According to a recent NYTimes article, “gaming disorder” refers to a serious addiction to video games; so serious, in fact, that it is now being recognized by the World Health Organization as a legitimate illness. This is big news because addiction to gaming, the article says, is a problem with precious few solutions. As a new illness, relatively few therapists are trained to deal with it, meaning that there are long waitlists for the treatments that are available.
A large base of people who need help, a limited number of qualified professionals, and a pressing need all call for the implementation of telemedicine. With a telemedicine app like Apportis, these obstacles can be overcome. Those suffering from gaming disorder would no longer be reliant on the single, potentially expensive resource nearest to them. Telemedicine revolutionizes healthcare by giving the patients a choice. When physical distance is no longer a barrier to meeting with a professional, those seeking help can find it from as near or as far as they would like.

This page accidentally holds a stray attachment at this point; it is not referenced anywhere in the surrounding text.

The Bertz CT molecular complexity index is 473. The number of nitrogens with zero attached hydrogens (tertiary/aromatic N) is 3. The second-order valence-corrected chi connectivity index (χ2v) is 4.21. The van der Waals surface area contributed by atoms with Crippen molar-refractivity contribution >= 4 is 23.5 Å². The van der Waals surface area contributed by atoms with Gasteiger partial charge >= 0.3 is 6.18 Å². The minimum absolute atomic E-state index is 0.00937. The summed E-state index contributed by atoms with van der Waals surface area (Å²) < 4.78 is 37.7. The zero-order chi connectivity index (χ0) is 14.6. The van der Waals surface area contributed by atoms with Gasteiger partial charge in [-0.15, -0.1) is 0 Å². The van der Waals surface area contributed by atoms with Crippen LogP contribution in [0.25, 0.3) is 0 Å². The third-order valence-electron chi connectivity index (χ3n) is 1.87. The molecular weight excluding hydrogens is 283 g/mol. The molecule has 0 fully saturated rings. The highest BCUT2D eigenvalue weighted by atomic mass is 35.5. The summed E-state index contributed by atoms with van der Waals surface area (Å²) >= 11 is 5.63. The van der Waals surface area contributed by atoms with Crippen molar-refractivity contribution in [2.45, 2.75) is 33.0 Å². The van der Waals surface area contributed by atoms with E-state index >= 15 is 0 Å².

Telemedicine democratizes healthcare, allowing patients to act as clients in choosing who services them, from where, and for how much. An illness such as gaming disorder might seem disheartening due to the lack of resources and information that is available. The future of telemedicine doesn’t only bring doctors, therapists, and support in reach: it brings hope to people who didn’t expect it. And that’s something to look forward to.